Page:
During a Friday session at DEF CON 23 in Las Vegas, Department of Homeland Security (DHS) Deputy Secretary Alejandro Mayorkas discussed information sharing and building trust, and briefly noted that putting backdoors in encryption is a bad idea, which made the audience erupt into applause.
A day prior, at Black Hat USA 2015 in Las Vegas, Mayorkas discussed the DHS creating an automated information sharing platform where all “cyber threat indicators” would be collected and disseminated to public and private sectors in near real-time. But that system, he noted, would never work without participation, and participation may never happen without bridging a trust deficit that he acknowledged exists between the government and the hacking community.
At DEF CON, Mayorkas did not linger on the information sharing initiative discussed at Black Hat. Instead, he made suggestions for building that trust. “Let us prove to you what our capabilities are, and let us prove to you what the integrity of our actions and our intentions are,” he said.
Mayorkas offered two suggestions.
First would be a type of hacker residency program in the DHS for “people who are willing to devote their time, come in and lend us your talent, your skills, your expertise, your creative way of looking at things, and not necessarily validating what we do, but actually helping us improve it.” Second - for those without as much time to give - would be an advisory council of hackers who can offer advice on what DHS is doing, essentially achieving the same goal.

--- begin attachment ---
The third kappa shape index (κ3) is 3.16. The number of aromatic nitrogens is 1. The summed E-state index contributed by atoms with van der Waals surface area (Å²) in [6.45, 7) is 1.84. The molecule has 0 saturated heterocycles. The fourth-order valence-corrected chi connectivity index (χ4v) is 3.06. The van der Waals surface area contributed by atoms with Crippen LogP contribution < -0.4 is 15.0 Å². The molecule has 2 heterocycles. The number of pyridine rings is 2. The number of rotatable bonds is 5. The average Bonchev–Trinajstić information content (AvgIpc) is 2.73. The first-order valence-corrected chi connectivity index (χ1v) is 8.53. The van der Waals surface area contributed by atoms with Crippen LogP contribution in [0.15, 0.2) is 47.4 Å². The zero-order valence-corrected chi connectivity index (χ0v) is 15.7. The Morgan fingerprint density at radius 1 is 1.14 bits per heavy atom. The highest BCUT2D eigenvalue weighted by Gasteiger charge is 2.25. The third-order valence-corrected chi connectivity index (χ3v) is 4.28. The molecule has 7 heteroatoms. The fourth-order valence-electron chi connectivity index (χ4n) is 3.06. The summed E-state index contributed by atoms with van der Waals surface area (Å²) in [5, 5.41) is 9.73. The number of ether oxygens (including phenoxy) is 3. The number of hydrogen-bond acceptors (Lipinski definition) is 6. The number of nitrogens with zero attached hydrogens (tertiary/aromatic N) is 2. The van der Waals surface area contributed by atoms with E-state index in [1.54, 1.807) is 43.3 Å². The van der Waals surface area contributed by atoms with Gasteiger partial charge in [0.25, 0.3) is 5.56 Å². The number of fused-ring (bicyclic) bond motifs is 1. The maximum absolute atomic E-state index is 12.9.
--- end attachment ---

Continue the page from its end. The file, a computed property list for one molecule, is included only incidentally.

Prior to all of that, Mayorkas took a small shot of whiskey, as per first-year DEF CON speaker tradition, and challenged audience members to make his government-issued cell phone ring. He had opened his session by revealing that his staff suggested he leave his mobile at home before heading to DEF CON, since it could be hacked.
“Give it a shot,” Mayorkas said, indicating - perhaps jokingly, perhaps not - that he will offer the person who does it a job with the government.
Alas, by the end of the session, the phone never rang.